It used to be so easy, way back when. You bought a metal dog bowl and scooped in some Purina Dog Chow or Alpo. You put the dish on the floor. Your dog wolfed it down, slurped some water and gave a satisfied burp. End of story.
Now, there are so many feeding choices its easy to be overwhelmed. Dry food, canned food, raw food, or homemade? Gluten-free, high protein, senior, small breed, vegan, or organic? Ceramic dishes, plastic, aluminum, elevated, or continuous feed?
Food is usually the highlight of a dog’s day. Then there are those dogs that couldn’t care less about what’s on the menu. As your dog’s chef/waiter, YOU are the source of his basic sustenance. The giving of food is a training opportunity:
- Choose the highest quality food you can afford. Its the foundation of your dog’s general health and well-being, plus the better the food, the more efficiently it will be digested, resulting in less poop to scoop!
- Unless your veterinarian tells you otherwise, dog food should be high in protein. The first ingredient is fish, chicken, beef or lamb. If the food is mainly corn, your dog’s behavior will be fueled by carbs and empty calories.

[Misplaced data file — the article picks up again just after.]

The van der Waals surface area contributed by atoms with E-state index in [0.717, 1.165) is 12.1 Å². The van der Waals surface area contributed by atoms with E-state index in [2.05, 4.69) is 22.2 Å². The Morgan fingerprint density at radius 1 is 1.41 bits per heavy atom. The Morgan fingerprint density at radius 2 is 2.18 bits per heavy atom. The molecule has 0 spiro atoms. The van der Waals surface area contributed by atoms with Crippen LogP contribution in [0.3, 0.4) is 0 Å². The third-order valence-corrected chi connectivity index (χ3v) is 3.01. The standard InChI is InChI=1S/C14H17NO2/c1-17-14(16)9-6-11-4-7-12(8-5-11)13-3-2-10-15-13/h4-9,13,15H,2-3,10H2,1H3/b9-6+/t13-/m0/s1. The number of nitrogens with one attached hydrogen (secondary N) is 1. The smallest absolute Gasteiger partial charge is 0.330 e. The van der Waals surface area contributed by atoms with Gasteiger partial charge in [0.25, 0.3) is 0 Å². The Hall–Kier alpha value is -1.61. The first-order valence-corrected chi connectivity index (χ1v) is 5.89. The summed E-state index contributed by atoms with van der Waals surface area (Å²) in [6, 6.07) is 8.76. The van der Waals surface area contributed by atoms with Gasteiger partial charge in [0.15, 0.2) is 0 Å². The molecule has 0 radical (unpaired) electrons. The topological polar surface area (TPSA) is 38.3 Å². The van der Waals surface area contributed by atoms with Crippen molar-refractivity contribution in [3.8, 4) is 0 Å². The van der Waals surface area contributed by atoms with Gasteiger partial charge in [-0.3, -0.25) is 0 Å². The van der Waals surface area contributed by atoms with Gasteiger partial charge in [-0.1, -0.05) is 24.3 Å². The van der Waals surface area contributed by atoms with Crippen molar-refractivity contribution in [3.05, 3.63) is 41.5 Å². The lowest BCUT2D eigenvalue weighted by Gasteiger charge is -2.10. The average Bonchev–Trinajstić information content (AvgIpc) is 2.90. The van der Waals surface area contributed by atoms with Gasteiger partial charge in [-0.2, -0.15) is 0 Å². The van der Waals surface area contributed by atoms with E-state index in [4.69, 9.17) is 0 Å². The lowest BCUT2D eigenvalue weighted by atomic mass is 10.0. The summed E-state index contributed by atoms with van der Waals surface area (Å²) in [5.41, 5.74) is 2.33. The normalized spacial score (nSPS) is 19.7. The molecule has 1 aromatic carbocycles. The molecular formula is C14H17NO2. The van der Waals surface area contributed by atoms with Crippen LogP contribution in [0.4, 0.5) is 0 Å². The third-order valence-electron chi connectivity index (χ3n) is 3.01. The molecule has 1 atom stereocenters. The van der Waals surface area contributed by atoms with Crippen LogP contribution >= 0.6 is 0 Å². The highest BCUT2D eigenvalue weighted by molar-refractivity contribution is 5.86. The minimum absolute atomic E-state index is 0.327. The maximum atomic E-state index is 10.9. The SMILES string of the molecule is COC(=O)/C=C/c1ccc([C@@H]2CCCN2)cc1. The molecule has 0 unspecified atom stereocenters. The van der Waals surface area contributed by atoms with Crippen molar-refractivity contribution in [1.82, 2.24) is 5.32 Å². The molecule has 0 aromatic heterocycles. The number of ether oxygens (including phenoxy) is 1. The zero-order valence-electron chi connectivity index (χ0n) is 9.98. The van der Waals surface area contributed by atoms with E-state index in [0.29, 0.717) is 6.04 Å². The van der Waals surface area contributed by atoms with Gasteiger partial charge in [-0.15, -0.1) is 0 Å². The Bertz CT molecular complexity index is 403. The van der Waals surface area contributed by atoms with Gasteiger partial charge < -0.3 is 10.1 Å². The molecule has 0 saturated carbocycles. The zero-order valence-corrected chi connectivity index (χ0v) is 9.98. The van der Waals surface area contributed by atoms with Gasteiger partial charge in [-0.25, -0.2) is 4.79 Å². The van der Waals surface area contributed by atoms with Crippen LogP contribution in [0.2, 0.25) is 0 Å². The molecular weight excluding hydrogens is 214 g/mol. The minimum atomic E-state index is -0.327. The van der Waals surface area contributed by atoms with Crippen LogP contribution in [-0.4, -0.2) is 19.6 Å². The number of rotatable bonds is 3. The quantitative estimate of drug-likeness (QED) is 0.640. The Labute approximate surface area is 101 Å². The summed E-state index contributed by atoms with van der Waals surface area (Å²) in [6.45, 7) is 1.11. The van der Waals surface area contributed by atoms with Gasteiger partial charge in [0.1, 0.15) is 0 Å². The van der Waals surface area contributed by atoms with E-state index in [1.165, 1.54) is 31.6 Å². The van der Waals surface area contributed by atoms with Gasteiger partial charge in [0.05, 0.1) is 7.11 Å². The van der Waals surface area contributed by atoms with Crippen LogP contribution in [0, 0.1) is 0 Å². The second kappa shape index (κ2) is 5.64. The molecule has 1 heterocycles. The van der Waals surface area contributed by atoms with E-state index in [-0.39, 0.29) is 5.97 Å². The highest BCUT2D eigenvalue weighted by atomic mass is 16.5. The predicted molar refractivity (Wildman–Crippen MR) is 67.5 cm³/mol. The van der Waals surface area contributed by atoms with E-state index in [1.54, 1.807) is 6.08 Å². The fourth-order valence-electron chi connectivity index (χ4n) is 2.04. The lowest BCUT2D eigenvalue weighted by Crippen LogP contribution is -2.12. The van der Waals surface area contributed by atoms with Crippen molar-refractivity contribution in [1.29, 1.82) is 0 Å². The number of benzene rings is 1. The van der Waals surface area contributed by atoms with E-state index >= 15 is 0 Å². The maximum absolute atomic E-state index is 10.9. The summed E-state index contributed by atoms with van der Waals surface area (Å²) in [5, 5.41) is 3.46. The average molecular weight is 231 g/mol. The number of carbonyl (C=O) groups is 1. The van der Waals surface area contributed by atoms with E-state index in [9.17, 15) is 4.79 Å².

- Adult dogs should get one or two meals per day. Remove the food after 15-20 minutes. Leaving food out all day creates picky eaters and housebreaking issues.
- Your dog is a working animal. Yes, even your beloved Yorkie. Have her sit and wait politely for her meal.
- If you use treats to train, work with your dog before a meal, when his attention and focus are the most acute.
- Its actually okay to add variety to your dog’s food. Find a couple of different brands your dog likes and thrives on, and switch them out. Throw in some peas, unseasoned chicken, baby carrots, and brown rice. Your dog does not need, nor should she have, fettucine alfredo, pizza or potato chips.
- Just because the dog on the TV ad is adorable, or you have a coupon, or the food is on sale, doesn’t mean its good for your dog.
Choosing the right food for your dog is very important!